The proposal to build a giant "Mother Canada" statue in the Cape Breton Highlands National Park sparked a national debate. Now a new television documentary is taking a look at how the controversy played out in northern Cape Breton.
"Ultimately the overarching theme is taking a look at this idea of remembrance and how do we do that?" said producer Craig Jackson.
"How do we do that individually and how do we do that collectively?"
A private foundation put forward the idea to build a 24-metre high monument of a woman with outstretched arms facing France and Vimy Ridge across the Atlantic, to honour Canada's fallen soldiers.
The Harper government supported the project but when the Liberals were elected in 2015, the plan to build the monument at Green Cove in the national park was scrapped.
Jackson is a Canadian television producer who summers in Ingonish, N.S., a community close to Green Cove.
Us versus them
"I could see that there was a real 'us versus them' thing happening in Ingonish," Jackson said. "It was those two sides and that kind of debate that really interested me."
Jackson said that although he was ultimately glad the "giant concrete statue" was not built in the park, he understood those who supported it.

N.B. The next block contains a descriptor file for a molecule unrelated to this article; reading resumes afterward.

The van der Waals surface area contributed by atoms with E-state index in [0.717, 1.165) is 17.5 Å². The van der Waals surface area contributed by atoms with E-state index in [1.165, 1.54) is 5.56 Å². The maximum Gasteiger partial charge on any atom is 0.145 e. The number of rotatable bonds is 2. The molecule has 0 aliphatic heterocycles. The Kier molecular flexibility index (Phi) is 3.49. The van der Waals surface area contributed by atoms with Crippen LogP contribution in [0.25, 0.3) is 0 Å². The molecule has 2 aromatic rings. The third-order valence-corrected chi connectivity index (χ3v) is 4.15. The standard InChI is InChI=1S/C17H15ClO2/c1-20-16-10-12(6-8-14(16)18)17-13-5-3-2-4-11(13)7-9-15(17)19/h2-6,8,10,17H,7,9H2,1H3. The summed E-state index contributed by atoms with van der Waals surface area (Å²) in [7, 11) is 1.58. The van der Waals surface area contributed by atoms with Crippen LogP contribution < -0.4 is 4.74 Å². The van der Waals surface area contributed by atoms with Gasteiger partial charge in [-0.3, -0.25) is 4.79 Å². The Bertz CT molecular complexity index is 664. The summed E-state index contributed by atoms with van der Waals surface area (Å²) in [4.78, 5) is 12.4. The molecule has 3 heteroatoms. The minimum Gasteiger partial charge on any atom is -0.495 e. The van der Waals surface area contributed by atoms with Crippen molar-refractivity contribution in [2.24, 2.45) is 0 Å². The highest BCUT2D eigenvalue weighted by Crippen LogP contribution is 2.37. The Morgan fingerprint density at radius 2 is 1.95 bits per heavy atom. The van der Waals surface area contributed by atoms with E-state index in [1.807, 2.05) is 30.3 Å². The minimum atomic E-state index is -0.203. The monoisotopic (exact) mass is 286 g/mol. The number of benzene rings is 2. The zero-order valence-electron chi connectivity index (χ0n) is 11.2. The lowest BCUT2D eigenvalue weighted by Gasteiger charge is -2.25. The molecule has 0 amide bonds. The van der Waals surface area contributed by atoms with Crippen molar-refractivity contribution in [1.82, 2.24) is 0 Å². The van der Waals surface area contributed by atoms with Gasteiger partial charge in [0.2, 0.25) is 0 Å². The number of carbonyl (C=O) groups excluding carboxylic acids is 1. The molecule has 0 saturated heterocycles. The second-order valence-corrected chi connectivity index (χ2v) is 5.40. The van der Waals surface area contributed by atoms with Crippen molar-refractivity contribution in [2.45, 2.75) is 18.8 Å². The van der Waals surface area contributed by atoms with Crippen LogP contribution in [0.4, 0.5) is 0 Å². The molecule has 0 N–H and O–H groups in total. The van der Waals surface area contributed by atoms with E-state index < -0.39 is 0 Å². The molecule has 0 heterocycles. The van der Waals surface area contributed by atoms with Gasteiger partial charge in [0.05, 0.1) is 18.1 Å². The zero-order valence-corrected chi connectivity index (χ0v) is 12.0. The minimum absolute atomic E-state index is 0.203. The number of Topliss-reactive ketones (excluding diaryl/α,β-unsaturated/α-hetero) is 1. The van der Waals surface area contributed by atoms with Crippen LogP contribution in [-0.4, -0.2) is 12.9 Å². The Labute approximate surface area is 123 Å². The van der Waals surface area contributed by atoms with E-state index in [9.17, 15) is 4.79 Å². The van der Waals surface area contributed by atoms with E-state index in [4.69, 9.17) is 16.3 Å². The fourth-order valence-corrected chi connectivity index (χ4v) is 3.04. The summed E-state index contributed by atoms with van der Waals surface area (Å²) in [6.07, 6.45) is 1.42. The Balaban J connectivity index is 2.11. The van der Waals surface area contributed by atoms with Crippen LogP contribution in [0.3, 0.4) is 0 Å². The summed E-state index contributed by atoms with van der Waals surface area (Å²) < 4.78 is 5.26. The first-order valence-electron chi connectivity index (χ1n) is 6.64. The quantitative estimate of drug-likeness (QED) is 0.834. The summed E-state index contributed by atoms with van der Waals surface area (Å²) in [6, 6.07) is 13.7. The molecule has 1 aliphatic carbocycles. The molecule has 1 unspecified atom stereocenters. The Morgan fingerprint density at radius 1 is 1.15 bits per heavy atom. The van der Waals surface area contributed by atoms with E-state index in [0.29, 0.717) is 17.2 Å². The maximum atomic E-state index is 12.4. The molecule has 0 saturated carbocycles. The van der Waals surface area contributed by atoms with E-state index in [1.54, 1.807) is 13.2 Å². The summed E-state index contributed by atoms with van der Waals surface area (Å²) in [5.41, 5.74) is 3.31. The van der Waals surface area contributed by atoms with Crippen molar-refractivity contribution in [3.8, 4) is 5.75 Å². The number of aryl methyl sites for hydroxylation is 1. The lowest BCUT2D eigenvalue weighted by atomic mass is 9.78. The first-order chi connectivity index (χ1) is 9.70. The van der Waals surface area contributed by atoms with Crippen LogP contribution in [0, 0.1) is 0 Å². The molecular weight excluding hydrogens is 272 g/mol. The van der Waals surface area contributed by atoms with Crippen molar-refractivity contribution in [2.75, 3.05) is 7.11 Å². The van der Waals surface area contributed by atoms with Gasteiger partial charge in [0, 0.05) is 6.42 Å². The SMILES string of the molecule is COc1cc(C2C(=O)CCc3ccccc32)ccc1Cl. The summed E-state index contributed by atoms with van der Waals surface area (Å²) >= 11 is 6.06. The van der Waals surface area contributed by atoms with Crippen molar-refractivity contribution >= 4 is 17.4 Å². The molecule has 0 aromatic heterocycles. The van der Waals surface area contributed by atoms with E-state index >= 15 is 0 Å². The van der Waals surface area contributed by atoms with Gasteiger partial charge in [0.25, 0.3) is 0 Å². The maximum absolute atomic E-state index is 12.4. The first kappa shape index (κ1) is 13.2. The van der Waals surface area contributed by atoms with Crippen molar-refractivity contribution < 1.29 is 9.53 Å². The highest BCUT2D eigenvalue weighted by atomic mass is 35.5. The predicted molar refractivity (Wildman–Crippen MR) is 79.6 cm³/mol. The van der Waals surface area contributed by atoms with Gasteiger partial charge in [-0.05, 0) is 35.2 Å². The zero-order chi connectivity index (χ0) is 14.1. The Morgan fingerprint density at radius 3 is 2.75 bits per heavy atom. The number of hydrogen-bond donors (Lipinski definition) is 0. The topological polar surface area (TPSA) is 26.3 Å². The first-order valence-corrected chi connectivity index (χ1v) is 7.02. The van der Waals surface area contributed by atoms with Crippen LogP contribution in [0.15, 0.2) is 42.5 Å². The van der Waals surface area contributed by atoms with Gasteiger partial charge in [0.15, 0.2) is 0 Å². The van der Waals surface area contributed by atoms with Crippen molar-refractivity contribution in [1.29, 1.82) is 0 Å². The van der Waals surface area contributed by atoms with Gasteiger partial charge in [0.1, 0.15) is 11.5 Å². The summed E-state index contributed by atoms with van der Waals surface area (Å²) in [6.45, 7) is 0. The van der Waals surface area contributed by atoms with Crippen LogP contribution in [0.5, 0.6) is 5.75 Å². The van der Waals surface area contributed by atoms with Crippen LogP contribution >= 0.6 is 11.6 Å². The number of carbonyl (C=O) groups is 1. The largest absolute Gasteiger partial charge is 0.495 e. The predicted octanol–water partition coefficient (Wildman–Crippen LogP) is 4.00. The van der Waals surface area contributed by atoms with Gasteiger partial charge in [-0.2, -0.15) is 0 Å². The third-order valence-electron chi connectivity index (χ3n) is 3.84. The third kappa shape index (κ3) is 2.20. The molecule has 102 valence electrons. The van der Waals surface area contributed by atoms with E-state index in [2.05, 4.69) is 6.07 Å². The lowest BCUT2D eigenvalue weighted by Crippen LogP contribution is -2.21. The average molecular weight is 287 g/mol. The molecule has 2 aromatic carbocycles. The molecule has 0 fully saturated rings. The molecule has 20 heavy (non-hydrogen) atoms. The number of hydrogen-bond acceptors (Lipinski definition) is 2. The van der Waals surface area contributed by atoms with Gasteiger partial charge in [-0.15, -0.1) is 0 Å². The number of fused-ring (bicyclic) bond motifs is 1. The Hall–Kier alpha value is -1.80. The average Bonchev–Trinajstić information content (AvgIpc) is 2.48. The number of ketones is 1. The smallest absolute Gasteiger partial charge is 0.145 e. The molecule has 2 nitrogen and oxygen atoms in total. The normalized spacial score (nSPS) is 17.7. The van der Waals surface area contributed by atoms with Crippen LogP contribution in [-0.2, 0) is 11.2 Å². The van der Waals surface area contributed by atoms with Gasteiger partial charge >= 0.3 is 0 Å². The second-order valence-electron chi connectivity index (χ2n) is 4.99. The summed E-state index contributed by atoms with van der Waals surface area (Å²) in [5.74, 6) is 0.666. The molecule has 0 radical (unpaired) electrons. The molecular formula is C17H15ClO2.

"They wanted to see the tourists come and they wanted something in Ingonish and rightfully so. It's tough to make a living up there."
But Jackson said that as he listened to talk in the community, he felt some of the local public consultations and town hall meetings were one-sided.
"A lot of people who were maybe not for the project had kinda been shut down and felt as though they couldn't speak out against it," he said. "When they did they were jeered and booed.
"It's either you're for it or you're against it. And if you're against it, you are against the veterans. And it was this very simplistic argument that has led to a lot of conflict."
Jackson's documentary also explores the question of whether this kind of monument was appropriate within a national park.
Foundation still wants park location
The website of the Never Forgotten Memorial Foundation, which has been the driving force behind the project, continues to accept donations for the Mother Canada statue.
When contacted by CBC News, the foundation's president Tony Trigiani said in an email: "I have never lost hope, or have I ever wavered (or should I have) on the Green Cove location nor have I ever made plans for any other sites."
Trigiani wrote that he does not want the statue to become "the victim of political stillness, environment hypocrisy and tie-dyed mindset of certain individuals."
Jackson's documentary, Mother Canada, will be featured in April at the Toronto Hot Docs Festival and will be featured on the Bravo! channel later this year.